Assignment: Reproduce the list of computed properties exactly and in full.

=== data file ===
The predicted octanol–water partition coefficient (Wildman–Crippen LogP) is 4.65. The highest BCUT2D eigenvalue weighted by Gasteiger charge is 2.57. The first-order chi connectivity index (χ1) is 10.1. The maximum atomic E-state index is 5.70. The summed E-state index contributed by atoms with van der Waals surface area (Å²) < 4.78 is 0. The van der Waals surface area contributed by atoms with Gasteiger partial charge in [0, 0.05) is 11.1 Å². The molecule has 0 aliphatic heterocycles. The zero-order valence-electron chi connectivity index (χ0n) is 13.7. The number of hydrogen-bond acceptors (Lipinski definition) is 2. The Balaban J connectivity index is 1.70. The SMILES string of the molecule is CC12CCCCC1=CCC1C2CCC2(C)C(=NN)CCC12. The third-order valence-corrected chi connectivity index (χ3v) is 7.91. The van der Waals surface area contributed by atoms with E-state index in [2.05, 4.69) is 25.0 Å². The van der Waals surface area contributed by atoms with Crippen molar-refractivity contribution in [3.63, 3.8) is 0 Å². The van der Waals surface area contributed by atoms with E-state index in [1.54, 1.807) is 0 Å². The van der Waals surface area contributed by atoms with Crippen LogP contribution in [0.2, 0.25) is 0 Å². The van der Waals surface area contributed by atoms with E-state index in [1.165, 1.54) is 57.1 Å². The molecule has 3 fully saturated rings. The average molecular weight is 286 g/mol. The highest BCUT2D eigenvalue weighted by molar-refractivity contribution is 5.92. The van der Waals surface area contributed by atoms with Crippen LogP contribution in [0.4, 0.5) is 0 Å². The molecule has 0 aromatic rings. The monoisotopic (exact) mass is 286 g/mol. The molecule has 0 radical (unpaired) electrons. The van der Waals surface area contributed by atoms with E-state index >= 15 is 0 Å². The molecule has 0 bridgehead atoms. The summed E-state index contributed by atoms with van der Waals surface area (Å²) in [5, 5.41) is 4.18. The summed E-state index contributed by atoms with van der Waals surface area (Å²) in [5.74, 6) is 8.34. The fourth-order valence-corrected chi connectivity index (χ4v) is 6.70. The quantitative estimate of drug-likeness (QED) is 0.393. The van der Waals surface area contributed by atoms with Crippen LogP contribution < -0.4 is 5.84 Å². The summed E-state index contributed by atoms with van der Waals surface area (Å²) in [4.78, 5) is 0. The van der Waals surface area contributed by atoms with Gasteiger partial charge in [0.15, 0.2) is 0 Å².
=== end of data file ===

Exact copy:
The predicted octanol–water partition coefficient (Wildman–Crippen LogP) is 4.65. The highest BCUT2D eigenvalue weighted by Gasteiger charge is 2.57. The first-order chi connectivity index (χ1) is 10.1. The maximum atomic E-state index is 5.70. The summed E-state index contributed by atoms with van der Waals surface area (Å²) < 4.78 is 0. The van der Waals surface area contributed by atoms with Gasteiger partial charge in [0, 0.05) is 11.1 Å². The molecule has 0 aliphatic heterocycles. The zero-order valence-electron chi connectivity index (χ0n) is 13.7. The number of hydrogen-bond acceptors (Lipinski definition) is 2. The Balaban J connectivity index is 1.70. The SMILES string of the molecule is CC12CCCCC1=CCC1C2CCC2(C)C(=NN)CCC12. The third-order valence-corrected chi connectivity index (χ3v) is 7.91. The van der Waals surface area contributed by atoms with E-state index in [2.05, 4.69) is 25.0 Å². The van der Waals surface area contributed by atoms with Crippen molar-refractivity contribution in [3.63, 3.8) is 0 Å². The van der Waals surface area contributed by atoms with E-state index in [1.54, 1.807) is 0 Å². The van der Waals surface area contributed by atoms with Crippen LogP contribution in [0.2, 0.25) is 0 Å². The van der Waals surface area contributed by atoms with E-state index in [1.165, 1.54) is 57.1 Å². The molecule has 3 fully saturated rings. The average molecular weight is 286 g/mol. The highest BCUT2D eigenvalue weighted by molar-refractivity contribution is 5.92. The van der Waals surface area contributed by atoms with Crippen LogP contribution in [0.4, 0.5) is 0 Å². The molecule has 0 aromatic rings. The monoisotopic (exact) mass is 286 g/mol. The molecule has 0 radical (unpaired) electrons. The van der Waals surface area contributed by atoms with E-state index >= 15 is 0 Å². The molecule has 0 bridgehead atoms. The summed E-state index contributed by atoms with van der Waals surface area (Å²) in [5, 5.41) is 4.18. The summed E-state index contributed by atoms with van der Waals surface area (Å²) in [5.74, 6) is 8.34. The fourth-order valence-corrected chi connectivity index (χ4v) is 6.70. The quantitative estimate of drug-likeness (QED) is 0.393. The van der Waals surface area contributed by atoms with Crippen LogP contribution < -0.4 is 5.84 Å². The summed E-state index contributed by atoms with van der Waals surface area (Å²) in [4.78, 5) is 0. The van der Waals surface area contributed by atoms with Gasteiger partial charge in [0.15, 0.2) is 0 Å².